by Chuck Perkins If your American dream is painted on a canvas Neatly folded in the corner of Norman Rockwell’s mind- New Orleans is a hurricane beating down your coast
Dear Mr. Bead Thrower, I understand that beads are an essential part of the Mardi Gras festivities and that parade goers are expected to begin honing their bead catching skills at an early age. I also understand, and partake in, the thrill of the bead catch. While I don't lift up my shirt like some girls to increase my chances, I do yell, wave my arms a lot and point at myself, as in you want to throw those beads to me mister. I admit that I get excited when I catch a bead, no matter how ordinary, and this excitement increases when the bead in question is oversized, has a medallion attached to it or lights up. While I have not had the pleasure of riding on a float and throwing colored objects at people, I imagine it can't be all that hard. You have all year to prepare for standing up on a trailer covered in paper and glitter, and all year to decide what your bead strategy will be. Will you toss lightly to children lined up along the barricades? Will you use the up and over technique so that beads drop down lightly into the crowd? Will you
Boats, beads and beaches distinguish Mardi Gras along the coast of the Deep South from parades and revelry found in major cities. For a different experience this year, check out some of these parades: Louisiana Cypremort Point, Krewe of Sippers Parade, Feb. 13, 1 p.m., Bayview to the landing Grand Isle Independent Mardi Gras Parade, Feb. 14, 5:30 p.m. along Hwy. 1 Mississippi Biloxi Children's Parade, Feb. 13, noon; Krewe of Neptune, Feb. 16, 1 p.m. Diamondhead, Krewe of Diamondhead Parade, Feb. 13, noon Gulfport, Krewe of Gemini, Feb 13, 2 p.m. & 6 p.m., Feb. 16 Pass Christian, St. Paul Carnival Association, Feb. 14, noon Bay St. Louis, Krewe of Diamonds, Feb. 16, 1 p.m. Alabama Gulf Shores, Mardi Gras Parade, Feb. 16, 10 a.m., Hwy. 59 from bottom of Intracoastal Canal Bridge to Main Beach; Lulu's Celebration & Parade, Feb. 16, 10 a.m.-until Orange Beach Mardi Gras Parade, Feb. 16, 1:30 at Wintzell's on Perdido Beach Blvd. to Hwy. 161 Florida Pensacola, Grand Mardi Gras Parade, Feb. 13, 2 p.m., downtown Pensacola; Krewe of Wrecks, Feb. 14, 2 p.m., Pensacola Beach; Priscus Procession & Ball, Feb. 16, 5 p.m., Seville Quarter Texas Galveston, Krewe d'Esprit Rosaire Parade, Feb. 13, 11 a.m., Kempner Park to Holy Rosary Catholic Church; Z Krewe 16th Z Processional, Feb.
I can remember eating a few banana-flavored MoonPies as a kid, but can honestly say I haven't had one since. Not so for the people of Mobile, Ala. On New Year's Eve, the MoonPie madness kicks off with the annual Moonpie Over Mobile. When the clock strikes midnight, a 600-pound electronic MoonPie rises above the city skyline to signal the start of the carnival season. In 2008, the city partnered with founder of the MoonPie, Chattanooga Bakery, to serve up the world's largest marshmallow sandwich, weighing in at 55 pounds and four feet in diameter. The bakery also handed out 5,000 of the treats. In Mobile, the MoonPie obsession continues through Fat Tuesday, as the sandwiches are a popular throw for krewes. Chattanooga Bakery's website explains how the sandwich made its way to Mobile from Tennessee. "If you've ever caught a MoonPie from a parade float on the Gulf Coast, you have the 70's to thank," the site says. "Early on, paraders threw Cracker Jack boxes to hungry revelers, but those didn't feel so hot in the side of the head." According to mardigrasdigest.com, Cracker Jacks were banned as throws in 1972, and two years later the Maids of Mirth began throwing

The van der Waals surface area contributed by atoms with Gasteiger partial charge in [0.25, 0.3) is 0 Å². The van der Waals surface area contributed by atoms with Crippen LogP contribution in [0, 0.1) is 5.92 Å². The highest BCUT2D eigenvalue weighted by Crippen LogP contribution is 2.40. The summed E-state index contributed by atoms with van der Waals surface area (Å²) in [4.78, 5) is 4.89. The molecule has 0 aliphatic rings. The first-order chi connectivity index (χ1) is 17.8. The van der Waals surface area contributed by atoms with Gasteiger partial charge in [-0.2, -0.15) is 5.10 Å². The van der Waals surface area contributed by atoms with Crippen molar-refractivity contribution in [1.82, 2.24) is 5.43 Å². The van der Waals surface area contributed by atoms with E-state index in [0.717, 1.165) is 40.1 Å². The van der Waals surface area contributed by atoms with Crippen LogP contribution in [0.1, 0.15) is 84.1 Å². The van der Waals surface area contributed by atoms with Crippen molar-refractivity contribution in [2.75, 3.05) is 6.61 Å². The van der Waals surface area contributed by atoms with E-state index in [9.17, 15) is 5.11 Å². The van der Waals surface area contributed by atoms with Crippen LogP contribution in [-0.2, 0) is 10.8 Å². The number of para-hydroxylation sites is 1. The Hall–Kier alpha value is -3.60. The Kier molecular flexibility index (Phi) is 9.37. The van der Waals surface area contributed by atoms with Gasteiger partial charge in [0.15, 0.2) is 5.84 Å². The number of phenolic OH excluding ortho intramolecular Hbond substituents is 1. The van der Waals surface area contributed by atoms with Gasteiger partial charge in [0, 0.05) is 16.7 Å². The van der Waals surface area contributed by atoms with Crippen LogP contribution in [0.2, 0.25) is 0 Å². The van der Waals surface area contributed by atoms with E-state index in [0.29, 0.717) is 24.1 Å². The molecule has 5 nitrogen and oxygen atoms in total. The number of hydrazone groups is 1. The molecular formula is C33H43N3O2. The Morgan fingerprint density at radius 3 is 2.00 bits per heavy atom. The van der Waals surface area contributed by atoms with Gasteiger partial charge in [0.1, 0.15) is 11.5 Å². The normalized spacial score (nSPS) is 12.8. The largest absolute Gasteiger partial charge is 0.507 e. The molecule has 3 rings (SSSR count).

Photo by Keyhole Photo Mardi Gras officially began in Mobile, Alabama, in 1703, a full 15 years before the city of New Orleans was even founded. Mobile's first masked ball, Masque de la Mobile, was held the following year and the first parade in 1711. Sixteen men pushed a cart carrying a papier mache cow's head through town. Mobile Mardi Gras has evolved and expanded since its rustic beginnings, but mystery and intrigue still surround the celebration, with secret krewes and masked figures often reveling behind closed doors. The public side of Mobile Mardi Gras has grown enormously since that first 16-member parade, with 41 parades on the schedule for this year and almost a million people estimated to attend the festivities. After moving back home to Mobile from Ohio, photographer Meggan Haller and her husband, Jeff, a native of Nebraska, decided to start documenting Mardi Gras in Mobile. Owners of Keyhole Photo, the couple has spent several years photographing parades, pageants, balls, bands and a few behind the scenes goings on. Photo by Keyhole Photo Photo by Keyhole Photo "There's a lot of different ways to celebrate Mardi Gras here," says Meggan, "and I'm fascinated by all of the different aspects." "Some are very